Boston: Scientists have developed a new smartphone-based device to measure semen quality, an advance that may prove to be a boon in countries lacking access to fertility tests.
Researchers, including those from Massachusetts General Hospital (MGH) in the US, have built an analyser consisting of an optical attachment that can connect to a smartphone and a disposable device onto which a semen sample can be loaded.
The new test utilises the advancements in consumer electronics and microfabrication. A disposable microchip with a capillary tip and a rubber bulb is used for simple, power-free semen sample handling.
Scientists also designed a user-friendly smartphone application that guides the user through each step of testing, and a miniaturised weight scale that wirelessly connects to smartphones to measure total sperm count.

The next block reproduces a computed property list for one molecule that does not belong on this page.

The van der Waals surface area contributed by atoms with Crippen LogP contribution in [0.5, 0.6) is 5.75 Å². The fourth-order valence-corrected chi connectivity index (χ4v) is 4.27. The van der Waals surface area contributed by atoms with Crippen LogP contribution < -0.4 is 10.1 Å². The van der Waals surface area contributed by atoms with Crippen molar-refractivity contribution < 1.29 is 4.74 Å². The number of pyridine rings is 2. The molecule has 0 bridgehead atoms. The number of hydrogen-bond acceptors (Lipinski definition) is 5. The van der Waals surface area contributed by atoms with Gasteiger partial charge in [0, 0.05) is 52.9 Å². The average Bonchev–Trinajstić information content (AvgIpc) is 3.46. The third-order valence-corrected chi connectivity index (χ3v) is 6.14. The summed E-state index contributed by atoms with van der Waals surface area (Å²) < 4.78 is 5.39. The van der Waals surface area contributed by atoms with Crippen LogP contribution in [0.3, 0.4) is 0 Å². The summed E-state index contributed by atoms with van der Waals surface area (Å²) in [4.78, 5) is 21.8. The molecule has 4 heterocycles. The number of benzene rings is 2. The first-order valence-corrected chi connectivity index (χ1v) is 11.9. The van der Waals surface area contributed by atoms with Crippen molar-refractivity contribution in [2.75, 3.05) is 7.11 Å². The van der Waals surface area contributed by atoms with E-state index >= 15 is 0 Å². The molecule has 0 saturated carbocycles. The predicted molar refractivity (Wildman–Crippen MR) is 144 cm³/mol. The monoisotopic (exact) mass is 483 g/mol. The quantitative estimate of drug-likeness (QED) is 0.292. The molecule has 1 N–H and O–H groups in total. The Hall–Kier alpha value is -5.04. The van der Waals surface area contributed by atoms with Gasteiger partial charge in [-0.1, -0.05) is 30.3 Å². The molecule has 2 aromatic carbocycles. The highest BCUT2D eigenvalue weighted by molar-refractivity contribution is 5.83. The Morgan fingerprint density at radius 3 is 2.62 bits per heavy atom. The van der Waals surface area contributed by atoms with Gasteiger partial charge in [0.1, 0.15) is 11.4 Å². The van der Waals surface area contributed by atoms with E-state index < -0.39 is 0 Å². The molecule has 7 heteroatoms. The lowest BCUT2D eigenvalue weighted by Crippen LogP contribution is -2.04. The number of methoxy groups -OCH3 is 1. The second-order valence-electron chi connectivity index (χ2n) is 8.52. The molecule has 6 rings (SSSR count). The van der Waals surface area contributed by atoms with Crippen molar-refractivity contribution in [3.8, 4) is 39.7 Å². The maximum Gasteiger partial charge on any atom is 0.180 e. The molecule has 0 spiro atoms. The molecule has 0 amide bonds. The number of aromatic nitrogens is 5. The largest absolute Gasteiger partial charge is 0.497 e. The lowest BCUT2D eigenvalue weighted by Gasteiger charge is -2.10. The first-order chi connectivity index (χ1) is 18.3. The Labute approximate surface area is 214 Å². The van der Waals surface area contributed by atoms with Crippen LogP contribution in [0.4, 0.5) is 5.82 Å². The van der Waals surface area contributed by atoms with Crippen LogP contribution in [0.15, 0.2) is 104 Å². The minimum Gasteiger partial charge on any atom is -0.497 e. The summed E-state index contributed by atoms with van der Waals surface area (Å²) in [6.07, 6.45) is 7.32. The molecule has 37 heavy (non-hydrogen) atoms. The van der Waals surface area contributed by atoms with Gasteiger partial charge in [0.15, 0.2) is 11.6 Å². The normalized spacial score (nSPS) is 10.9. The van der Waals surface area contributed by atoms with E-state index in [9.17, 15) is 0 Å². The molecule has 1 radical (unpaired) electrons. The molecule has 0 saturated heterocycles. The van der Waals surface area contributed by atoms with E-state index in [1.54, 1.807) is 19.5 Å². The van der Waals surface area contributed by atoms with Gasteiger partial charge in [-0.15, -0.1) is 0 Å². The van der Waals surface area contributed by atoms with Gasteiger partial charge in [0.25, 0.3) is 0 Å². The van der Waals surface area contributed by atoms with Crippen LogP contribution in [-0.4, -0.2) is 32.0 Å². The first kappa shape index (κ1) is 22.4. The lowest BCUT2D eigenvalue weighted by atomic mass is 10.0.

Researchers collected and studied about 350 clinical semen specimens at the MGH Fertility Centre to evaluate the test. Overall, the smart phone-based device was able to detect abnormal semen samples based on World Health Organisation (WHO) thresholds for sperm concentration and motility with an accuracy of 98 per cent.
The team also evaluated how well both trained and untrained users performed the test using the smartphone-based device. “We wanted to come up with a solution to make male infertility testing as simple and affordable as home pregnancy tests,” said Hadi Shafiee of Brigham and Women’s Hospital in the US.
“Current clinical tests are lab-based, time-consuming, and subjective. This test is low-cost, quantitative, highly accurate, and can analyse a video of an undiluted, unwashed semen sample in less than five seconds,” Shafiee added. The study was published in the journal Science Translational Medicine.